With libraries closed across the country, librarians are observing an unprecedented demand for digital materials.
In Newfoundland and Labrador Public Libraries, traffic to the digital collection has spiked 190 per cent, with 224 per cent more users.
In the Toronto Public Library system, use of the ebook and e-audiobook OverDrive collection has leapt 33 per cent, from an average of 18,000 to 24,000 checkouts per day. They’ve also welcomed thousands of new users since introducing an instant digital library card on April 15. In the first 13 days it was offered, 7,500 users signed up.
In addition, use of streaming services Kanopy and Hoopla has increased 111 per cent, leading TPL to increase the number of monthly titles available to a user from four to eight.
In the Calgary Public Library system, the amount of material borrowed from the digital collection between April 10 to 24 was up 44.2 per cent from the first two weeks in March. In addition, enrollment in online courses through the library was up 16 per cent over the same period in comparison to the previous two-week period.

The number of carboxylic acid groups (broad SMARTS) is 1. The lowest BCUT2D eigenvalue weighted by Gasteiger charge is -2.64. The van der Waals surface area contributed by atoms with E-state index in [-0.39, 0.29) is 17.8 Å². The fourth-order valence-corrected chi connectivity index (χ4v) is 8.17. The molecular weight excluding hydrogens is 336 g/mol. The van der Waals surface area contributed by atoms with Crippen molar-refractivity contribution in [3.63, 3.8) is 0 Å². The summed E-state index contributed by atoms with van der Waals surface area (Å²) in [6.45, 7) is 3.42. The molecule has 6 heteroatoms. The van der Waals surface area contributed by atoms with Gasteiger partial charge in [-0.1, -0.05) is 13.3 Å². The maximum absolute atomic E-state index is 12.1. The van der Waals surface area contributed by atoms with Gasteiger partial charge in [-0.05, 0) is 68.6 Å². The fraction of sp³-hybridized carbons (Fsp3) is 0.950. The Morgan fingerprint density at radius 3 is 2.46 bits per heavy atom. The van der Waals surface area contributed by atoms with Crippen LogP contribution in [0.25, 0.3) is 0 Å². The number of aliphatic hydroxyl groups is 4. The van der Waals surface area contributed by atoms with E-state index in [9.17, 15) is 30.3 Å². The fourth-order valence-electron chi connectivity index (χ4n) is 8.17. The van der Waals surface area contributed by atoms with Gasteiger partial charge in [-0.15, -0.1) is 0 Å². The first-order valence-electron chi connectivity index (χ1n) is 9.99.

The Edmonton Public Library system saw an increase in users accessing their digital collection of 115 per cent in March and 96 per cent in April (up to April 26) compared with January 2020. EPL also found that the use of its streaming services ramped up dramatically in March compared with February: AcornTV had a 64 per cent increase in active users, Kanopy had a 147 per cent increase in new users, and Hoopla had a 104 per cent increase in new users.
The Vancouver Public Library has had over 2,000 new users sign up for library cards since physical branches closed, with a 93 per cent increase in access to the digital collection. While the branches’ largest digital collections – OverDrive, RBDigital, and Lynda.com – have all been discovered by new users, RBDigital has attracted the most, with 345 per cent more user registrations during the week of April 13 compared with the same period in 2019.
With students attending class online, demand for non-fiction ebooks has exploded across VPL, with a 460 per cent increase for non-fiction ebooks for kids and a shocking 4000 per cent increase in non-fiction ebooks for teens. “These wild swings in demand are really showing how folks’ needs and interests are dramatically changing,” says Scott Fraser, marketing and communications manager at Vancouver Public Library. “Non-fiction ebooks for teens was a very small piece of our business prior to March, and suddenly it became one of our leading categories.”
In Toronto, adults have been drawn to books on cooking and crafting as well as guides to mindfulness, meditation, and sleep. “We are looking for advice on how to cope, how to be resilient, how to get through this,” says Michele Melady, TPL’s manager, collection development and membership services. “People are looking for optimism in their lives right now.”